What was one of the first things you were taught, when learning to program? “Comment Your Code!” And of course, like all programming students, you ignored that advice. Or, if you are like me, you made vague comments as the lines of “variable called var.”
Tonight I opened up some code I haven’t touched in two years. Code that when I wrote it, made perfect sense to me… at the time.
The code was for my binary clock project, BinBoo. So I need your help, check out the code below and see if you can help me remember what it does!
When I teach the Electronics Measurements class at the TechShop in Austin, I take a lot of pride in showing off the Mixed-Signal Oscilloscope. We have a Rigol DS1102D as well as a standard DSO. To help illustrate the power of the combined digital and analog channels, I created a Mixed Signal Oscilloscope Demo Board, based on a counter, that has an issue that could be turned on or off. This board is also my first time making use of OSH Park’s PCB service.
The next stage of the reflow oven project is moving to a custom PCB for the controller electronics. Overall the board is based on the ATmega32u4 with a DS3231 RTC. The LCD module is intended to be driven by one of Adafruit’s Serial backpacks. There is an area of LED indicators (something I learned from a previous project) and some extra VCC/GND pins sprinkled about.
As a member of the TechShop in Austin, TX I teach a class on Electronics Measurements. The class includes a variety of test equipment like power supplies, DMMs, and Rigol oscilloscopes. One of the oscilloscopes is a Rigol DS1052D which is a “Mixed Signal Oscilloscope.” In addition to the two 100MHz analog channels, the scope also include 16 digital channel channels. It is a logic analyzer and oscilloscope in one!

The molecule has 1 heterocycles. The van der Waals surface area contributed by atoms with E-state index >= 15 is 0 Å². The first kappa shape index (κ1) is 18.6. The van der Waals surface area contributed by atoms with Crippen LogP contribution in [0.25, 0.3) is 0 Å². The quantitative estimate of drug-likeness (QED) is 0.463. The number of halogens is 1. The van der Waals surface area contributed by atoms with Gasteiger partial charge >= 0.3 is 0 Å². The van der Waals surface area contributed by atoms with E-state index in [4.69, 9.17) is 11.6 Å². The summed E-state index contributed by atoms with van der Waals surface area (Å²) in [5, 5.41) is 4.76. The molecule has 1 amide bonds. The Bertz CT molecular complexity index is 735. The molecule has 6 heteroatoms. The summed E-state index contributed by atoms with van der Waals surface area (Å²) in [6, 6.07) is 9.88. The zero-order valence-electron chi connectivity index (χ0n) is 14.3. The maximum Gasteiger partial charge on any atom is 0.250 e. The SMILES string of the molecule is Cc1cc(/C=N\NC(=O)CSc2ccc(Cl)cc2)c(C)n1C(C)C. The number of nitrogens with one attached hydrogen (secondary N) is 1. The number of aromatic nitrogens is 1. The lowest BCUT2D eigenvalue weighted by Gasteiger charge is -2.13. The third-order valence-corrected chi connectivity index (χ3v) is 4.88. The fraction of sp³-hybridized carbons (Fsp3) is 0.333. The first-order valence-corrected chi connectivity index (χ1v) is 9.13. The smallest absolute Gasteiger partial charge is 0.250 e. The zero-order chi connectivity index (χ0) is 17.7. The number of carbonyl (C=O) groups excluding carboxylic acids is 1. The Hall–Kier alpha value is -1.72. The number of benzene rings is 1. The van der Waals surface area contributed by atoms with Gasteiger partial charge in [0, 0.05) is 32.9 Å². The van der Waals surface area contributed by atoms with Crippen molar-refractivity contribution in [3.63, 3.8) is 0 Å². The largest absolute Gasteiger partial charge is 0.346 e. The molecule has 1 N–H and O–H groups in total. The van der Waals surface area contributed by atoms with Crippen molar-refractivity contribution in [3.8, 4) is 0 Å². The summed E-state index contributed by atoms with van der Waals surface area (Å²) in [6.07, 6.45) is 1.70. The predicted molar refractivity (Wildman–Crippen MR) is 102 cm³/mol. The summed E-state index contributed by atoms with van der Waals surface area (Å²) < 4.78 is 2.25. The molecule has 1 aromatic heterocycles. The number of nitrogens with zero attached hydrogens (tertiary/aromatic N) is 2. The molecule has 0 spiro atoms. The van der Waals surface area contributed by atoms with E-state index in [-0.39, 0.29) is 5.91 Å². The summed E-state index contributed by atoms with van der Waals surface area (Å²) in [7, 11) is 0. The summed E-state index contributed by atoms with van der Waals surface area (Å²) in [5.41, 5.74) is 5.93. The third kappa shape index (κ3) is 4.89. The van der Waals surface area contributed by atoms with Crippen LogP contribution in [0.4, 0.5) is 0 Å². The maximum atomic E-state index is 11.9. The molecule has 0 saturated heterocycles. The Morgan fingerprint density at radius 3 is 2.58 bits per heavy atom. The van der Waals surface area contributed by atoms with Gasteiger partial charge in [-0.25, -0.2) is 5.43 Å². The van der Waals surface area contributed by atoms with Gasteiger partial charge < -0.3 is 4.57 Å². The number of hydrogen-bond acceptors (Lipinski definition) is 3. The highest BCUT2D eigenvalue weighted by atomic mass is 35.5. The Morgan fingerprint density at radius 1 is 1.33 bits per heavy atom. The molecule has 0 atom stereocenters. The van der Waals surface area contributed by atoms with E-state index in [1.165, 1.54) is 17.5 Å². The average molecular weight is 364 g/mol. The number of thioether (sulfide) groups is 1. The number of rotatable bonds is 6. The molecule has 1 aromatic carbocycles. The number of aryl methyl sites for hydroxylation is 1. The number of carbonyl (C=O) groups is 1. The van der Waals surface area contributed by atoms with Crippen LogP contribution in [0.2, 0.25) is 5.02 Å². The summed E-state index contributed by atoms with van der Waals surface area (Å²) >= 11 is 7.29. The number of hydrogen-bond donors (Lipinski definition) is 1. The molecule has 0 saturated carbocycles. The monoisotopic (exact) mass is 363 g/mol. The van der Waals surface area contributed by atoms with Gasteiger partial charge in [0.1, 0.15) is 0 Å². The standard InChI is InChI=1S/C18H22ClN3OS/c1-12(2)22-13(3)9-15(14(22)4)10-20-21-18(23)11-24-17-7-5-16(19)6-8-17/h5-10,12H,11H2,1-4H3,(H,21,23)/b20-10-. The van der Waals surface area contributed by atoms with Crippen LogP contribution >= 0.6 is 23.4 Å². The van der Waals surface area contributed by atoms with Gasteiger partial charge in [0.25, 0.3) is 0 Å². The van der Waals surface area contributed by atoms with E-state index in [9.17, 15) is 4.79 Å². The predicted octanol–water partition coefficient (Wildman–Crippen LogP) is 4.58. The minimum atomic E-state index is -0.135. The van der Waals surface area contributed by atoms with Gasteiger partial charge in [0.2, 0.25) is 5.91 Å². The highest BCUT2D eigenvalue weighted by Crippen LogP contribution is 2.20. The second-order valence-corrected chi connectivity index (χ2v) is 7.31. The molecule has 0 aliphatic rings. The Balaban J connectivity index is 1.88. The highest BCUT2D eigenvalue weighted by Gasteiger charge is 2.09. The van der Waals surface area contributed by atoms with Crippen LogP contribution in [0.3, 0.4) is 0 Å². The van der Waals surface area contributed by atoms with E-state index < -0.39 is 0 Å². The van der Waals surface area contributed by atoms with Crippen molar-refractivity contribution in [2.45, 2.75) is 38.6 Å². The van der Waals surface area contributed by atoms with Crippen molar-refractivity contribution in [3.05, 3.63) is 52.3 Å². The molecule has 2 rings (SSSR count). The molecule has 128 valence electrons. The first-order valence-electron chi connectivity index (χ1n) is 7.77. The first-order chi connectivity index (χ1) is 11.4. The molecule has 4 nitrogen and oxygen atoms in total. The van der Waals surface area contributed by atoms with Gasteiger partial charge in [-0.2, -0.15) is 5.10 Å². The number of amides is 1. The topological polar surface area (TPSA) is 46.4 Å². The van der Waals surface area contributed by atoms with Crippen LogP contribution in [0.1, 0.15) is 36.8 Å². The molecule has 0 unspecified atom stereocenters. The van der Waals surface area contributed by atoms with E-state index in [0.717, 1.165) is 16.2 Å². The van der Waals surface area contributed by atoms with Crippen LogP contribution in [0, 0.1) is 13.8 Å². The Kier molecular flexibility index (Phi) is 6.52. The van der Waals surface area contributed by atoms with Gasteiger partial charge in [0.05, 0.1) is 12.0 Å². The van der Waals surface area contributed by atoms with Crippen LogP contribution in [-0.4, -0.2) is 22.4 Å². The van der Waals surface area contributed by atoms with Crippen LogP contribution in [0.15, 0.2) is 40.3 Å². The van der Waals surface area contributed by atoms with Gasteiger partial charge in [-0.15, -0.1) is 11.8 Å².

While practicing the Quadrotor‘s motor mounts on a Shopbot gave me experience in how to register two sides for milling, I didn’t want to invest the time required for the arm mounts. So I decided to make use of the MakerBot Replicator 2 to print physical samples in PLA. Time per piece went from about an hour to about 15 minutes.
A couple of years ago I started looking at what it would take to make a quadcopter. At the time, I only had the limited tools at the Austin hackerspace available to me (which I don’t think even has a space anymore). So I shelved the idea since I didn’t see a time effective way to make any of the components. Fast forward to a few months ago when I joined the TechShop in Austin. Now I have no excuses to not make a custom Quadrotor.
This Quadrotor project is a collaborative effort between Mike Kurdziel and I. The unique twist on this collaboration is that he is located in Menlo Park, CA and I am in Austin, TX. We’re collaborating remotely while doing most of work on the TechShop locations in each of our towns.
One of the projects I really wanted to get back to when I joined the Austin TechShop was my Reflow Oven based on a Toaster Oven. The first prototype I made was a mess of AC wiring boxes with an Arduino sitting on the side. While the oven did work, it was far from pretty. Making use of the laser cutter, large workspaces, and friendly members at TS Austin, I was finally able to put together my 2nd prototype.